However, where a plan provides coverage for a proprietor and one or more full-time employees, it would qualify as a private health services plan even if the employees deal at non-arms length with the employer.
A written employment contract may also enable you as an employee to receive a non-taxable travel allowance or two non-cash gifts for special occasions, provided that the aggregate of the gifts is not more than $500 per year per employee.
■ Expand your network of outside advisers
Farmers pride themselves in being jacks-of-all-trades, but the management of today's farms requires some outside help.
In my Sept. 22, 2005, column, commodity brokers explained how a pure hedge uses the futures market to manage canola price risk on the farm.
Their 2005 pure hedge added an additional $1.10 per bushel to their fall-delivered canola revenues and an overall hedged canola price of $6.55 per bu.
While your CAIS forms, year-end financial statements and income tax returns can be completed without outside help, the trend is going in the opposite direction, which is toward specialization in the industry.
■ Set some costing and efficiency benchmarks
The Dec. 29 edition of The Western Producer contained the following data: For Saskatchewan grain farms with revenue of $100,000 to $250,000 in 1998-2002, the net cash income of the top 20 percent never fell below $30,000 ...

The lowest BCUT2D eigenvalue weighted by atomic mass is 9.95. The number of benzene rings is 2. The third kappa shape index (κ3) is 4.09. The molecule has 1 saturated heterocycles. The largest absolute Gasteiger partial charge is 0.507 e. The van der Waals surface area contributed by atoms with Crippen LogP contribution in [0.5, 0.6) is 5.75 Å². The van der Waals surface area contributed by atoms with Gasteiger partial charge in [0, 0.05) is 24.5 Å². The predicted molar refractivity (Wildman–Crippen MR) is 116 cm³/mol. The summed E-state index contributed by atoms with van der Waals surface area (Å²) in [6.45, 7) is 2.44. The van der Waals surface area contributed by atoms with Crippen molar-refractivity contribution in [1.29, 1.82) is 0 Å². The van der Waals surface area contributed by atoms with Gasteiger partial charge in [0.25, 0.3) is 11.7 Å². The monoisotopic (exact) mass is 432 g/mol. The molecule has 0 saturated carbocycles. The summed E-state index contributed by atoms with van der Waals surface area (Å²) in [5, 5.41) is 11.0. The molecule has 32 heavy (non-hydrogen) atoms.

The bottom 20 percent consistently had negative market income and relied on program payments to break even or post a small positive cash income ... fertilizer and pesticide bills of the bottom 20 percent were twice as high as for the top group ... in the beef example, except for salaries and wages, the top 20 percent consistently had lower expenses.
At www.bestpracticeofleadingfarmers.com you are able to compare more specific farm costs against industry-specific top farm producers in Canada.
■ Measure the overall health of your business
If you know your weakness, you know your strength. Business ratios can help identify key trends in your business and point out areas of strength and weakness.
Benchmark for Success is a federal-provincial-territorial initiative that compares the performance of your farm with other farms of similar size and type.
For more information, call Agriculture Canada at 866-452-5558 or visit www.agr.gc.ca/compare.
■ Commit to improving farm management skills
One of the fastest growing trends I've noticed over the last three years is the number of farm management workshops.
At www.farmcentre.com, you can access conferences, a learning centre and farm software links from around the world.
I have yet to find a farmer who has acknowledged no benefit in attending an agricultural conference of his choice.
■ Set business goals and monitor your progress
Numerous Saskatchewan and Alberta government publications can help farm families evaluate their objectives for the coming years.
One system that I find helpful is the SMART goal, which can be used to evaluate and set farm specific goals:
S - Specific.
M - Measurable (What does success look like?)
A - Accountable (Who is responsible?)
R - Realistic (How will it happen?)
T - Time-sensitive (When will it happen?)
I hope some of these business resolutions will help you in the management of your business.
Pick at least one or two and reflect, analyze and act.
Allyn Tastad, certified general accountant, is a partner in the accounting firm of Hounjet Tastad Harpham in Saskatoon at 306-653-5100, e-mail at firstname.lastname@example.org or website www.hth-accountants.ca. He is also involved in the family farm near Loreburn, Saskatchewan. The opinions expressed in this column are for information only.